I found Stellar somewhat disappointing. I used Laura Mercier Eye Shadow in Sandstone for a long time, and loved it. Though a light shade, it was highly pigmented, so you only needed a single swipe. With a creamy, satiny finish, it was thick and smooth and easy to blend; a great base for other shades or on it's own to brighten your eyes. A perfect shade of pale pinky peach with very finely-milled shimmer, it doubled as a highlighter when used sparingly over blush. It made the apples of my cheeks pop and added some much-needed luminosity to my large, deep-set eyes. I'm extremely pale though, so while on most people it would be a safe neutral, on my eyes (in daylight) it was quite peachy compared to my cool alabaster skin. I thought Stellar might be my best option for a less pigmented shade to highlight the inner corner of my eyes. Unfortunately it's nothing like Sandstone (at least the old formula of Sandstone - I understand it's changed). Though I obviously expected it to be paler, it is also a lot less pigmented, so I have to load my brush with it. With Sandstone you could just tap your brush in the shadow and have more than enough to cover the lid. With Stellar, I have to swirl my blender brush around in the palette at least once, possibly more if I'm going up to the brow bone. There is no actual colour payoff for me. The shade matches my skin almost exactly, so it's not pale enough to work as a highlighter, and it's TOTALLY sheer. Basically all I get from this is shimmer, and the shimmer is not even as finely-milled as Sandstone. It's more glittery than luminous. I can't use it on my cheeks, it just doesn't do anything. I do use this as a base for other eyeshadows, so I find it practical, but I don't think it will last long because I have to use so much of it. It doesn't last terribly well on it's own, either. Basically, if you want a sheer wash of faint frost, this is your eyeshadow. I'm still looking for my perfect luminous neutral.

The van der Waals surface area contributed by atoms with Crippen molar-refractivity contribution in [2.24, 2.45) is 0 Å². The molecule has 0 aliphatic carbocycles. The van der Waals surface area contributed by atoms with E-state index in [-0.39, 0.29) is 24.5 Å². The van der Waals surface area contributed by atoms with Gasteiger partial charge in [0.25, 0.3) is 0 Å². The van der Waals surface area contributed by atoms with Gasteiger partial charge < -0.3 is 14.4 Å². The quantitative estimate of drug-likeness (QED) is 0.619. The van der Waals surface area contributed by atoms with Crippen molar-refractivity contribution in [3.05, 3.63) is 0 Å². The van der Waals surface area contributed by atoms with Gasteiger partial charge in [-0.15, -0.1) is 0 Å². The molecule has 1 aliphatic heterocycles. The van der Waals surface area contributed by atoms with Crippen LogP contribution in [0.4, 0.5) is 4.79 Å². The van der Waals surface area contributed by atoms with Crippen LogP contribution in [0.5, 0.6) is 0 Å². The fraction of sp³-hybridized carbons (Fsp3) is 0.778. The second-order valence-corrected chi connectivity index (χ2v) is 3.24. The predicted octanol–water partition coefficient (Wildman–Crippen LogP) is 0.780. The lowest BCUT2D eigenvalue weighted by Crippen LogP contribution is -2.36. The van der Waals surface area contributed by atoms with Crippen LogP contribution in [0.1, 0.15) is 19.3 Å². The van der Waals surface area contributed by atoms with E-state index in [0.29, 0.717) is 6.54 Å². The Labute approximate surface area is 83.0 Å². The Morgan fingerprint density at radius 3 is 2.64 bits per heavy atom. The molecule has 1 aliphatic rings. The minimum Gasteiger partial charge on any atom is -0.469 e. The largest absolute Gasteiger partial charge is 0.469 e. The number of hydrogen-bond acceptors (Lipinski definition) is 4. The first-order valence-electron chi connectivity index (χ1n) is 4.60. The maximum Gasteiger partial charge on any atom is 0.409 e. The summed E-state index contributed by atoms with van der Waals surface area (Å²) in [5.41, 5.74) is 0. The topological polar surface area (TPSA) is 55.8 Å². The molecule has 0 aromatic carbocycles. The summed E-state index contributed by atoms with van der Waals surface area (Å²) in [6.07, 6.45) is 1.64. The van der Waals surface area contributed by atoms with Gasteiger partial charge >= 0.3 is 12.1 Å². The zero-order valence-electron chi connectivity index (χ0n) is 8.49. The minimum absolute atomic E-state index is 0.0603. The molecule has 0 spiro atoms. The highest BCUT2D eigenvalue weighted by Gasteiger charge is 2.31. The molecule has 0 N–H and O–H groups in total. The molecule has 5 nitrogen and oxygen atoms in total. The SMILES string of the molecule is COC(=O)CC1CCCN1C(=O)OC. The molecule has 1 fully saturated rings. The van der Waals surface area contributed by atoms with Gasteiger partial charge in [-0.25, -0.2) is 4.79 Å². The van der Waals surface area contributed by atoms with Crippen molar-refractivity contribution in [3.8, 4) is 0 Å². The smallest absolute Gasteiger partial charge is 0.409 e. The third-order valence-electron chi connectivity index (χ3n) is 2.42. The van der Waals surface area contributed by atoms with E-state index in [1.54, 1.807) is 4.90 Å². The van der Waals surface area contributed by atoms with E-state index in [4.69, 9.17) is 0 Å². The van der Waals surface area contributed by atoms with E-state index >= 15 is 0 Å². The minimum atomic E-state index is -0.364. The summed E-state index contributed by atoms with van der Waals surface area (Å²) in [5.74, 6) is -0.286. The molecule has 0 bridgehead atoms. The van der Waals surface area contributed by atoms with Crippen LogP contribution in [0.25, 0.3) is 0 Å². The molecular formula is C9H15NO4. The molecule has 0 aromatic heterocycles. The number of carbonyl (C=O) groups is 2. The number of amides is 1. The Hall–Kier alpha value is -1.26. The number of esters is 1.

Ah, the straightener of doom. One day, when I can afford a GHD, I'm going to have some kind of ceremony in which I destroy this straightener in creative ways, to pay it back for destroying my hair. Oh Remington Wet 2 Straight, how do I hate thee. Let me count the ways! 1. The "Wet 2 Straight" premise is something of a myth. You probably can straighten wet hair with this, but your hair will look and feel like sheet metal. 2. You need to glide this thing over your hair super slowly about 3 or 4 times to straighten. This process, rather than the heat itself, is what ruins hair, which is why you want a straightener capable of high heat. 3. This straightener is not capable of high heat, 4. The heat can be set to anything between 1 and 30, which is ridiculous, because nobody really needs a straightener that can be set to 26 rather than 25, or 29 rather than 30. I've never used anything less than 15, because it's so uselessly cool that you could achieve better results by standing near a warm oven. There's absolutely no point. It's like "this one goes to eleven!" - some genius just said "instead of having 5 settings, let's have 30! IT WILL BE 6 TIMES BETTER!!" 5. The default setting is 15, so if you want the straightener hot, you have to press the damn button 15 TIMES to get it there. 6. Sometimes, as a special favour, the straightener switches itself off, and you have to turn it on again, press the button 15 times again, and wait for it to heat up. Again. 7. It takes FOREVER to heat up. If you're in a hurry, forget it. It would be quicker to get an actual haircut that precludes straightening. 8. You really need to blow dry your hair straight first, which defeats the purpose of a straightener. If I let my hair (thick, mostly straight with a hint of wave) air dry, and then use the straightener, it takes about half an hour, by the end of which time you may as well have just deep fried your hair, because it's COOKED. 9. Even if you do everything right, this thing is slooow. 10. Don't even think about using this to create curls. You'd have more luck with an actual iron (note: do not try that). 11. If you leave the straightener plugged in, even if it's switched off, it will bleep at you randomly for days. It's like a demanding baby. I can be drifting off to sleep and suddenly "MEEP!" I don't know if this is standard safety protocol for straighteners "MEEP!", but like toasters and kettles and most other household appliances, I'd prefer to have the option of leaving it plugged "MEEP!" in. What I hate most about it is it's the straightener I have, so I have to use it until the straightener I have is a better straightener. There are just times when I want the added polish of straightened hair, and this does the job, slowly, with much frustration, and while inflicting much damage. Seriously, if you want shiny, straight hair today, you will have to tolerate brittle straw-like tresses tomorrow. I'm pretty sure this thing has done some serious damage to my hair over the last couple of years, even though I use it sparingly due to my feelings of anger, disgust, and despair. I'm sure there are inexpensive straighteners on the market that work; I've heard good things about Conair (in fact, I requested one for my birthday, but my brother thought this one looked better - I don't really want to talk about it) and I don't like the idea that straight, shiny hair is only for the 1%. I once watched someone on Youtube demonstrating curling techniques with a GHD straightener, and at the end of the clip she showed us her COLLECTION of GHD straighteners in a rainbow of colours and styles. What I suggest is that instead of buying a Remington Wet 2 Straight, which I believe to be responsible for all the problems in my life, you write to this overindulged harpy and demand that she share the wealth. I guess I don't really mean that, I'm just depressed about my hair.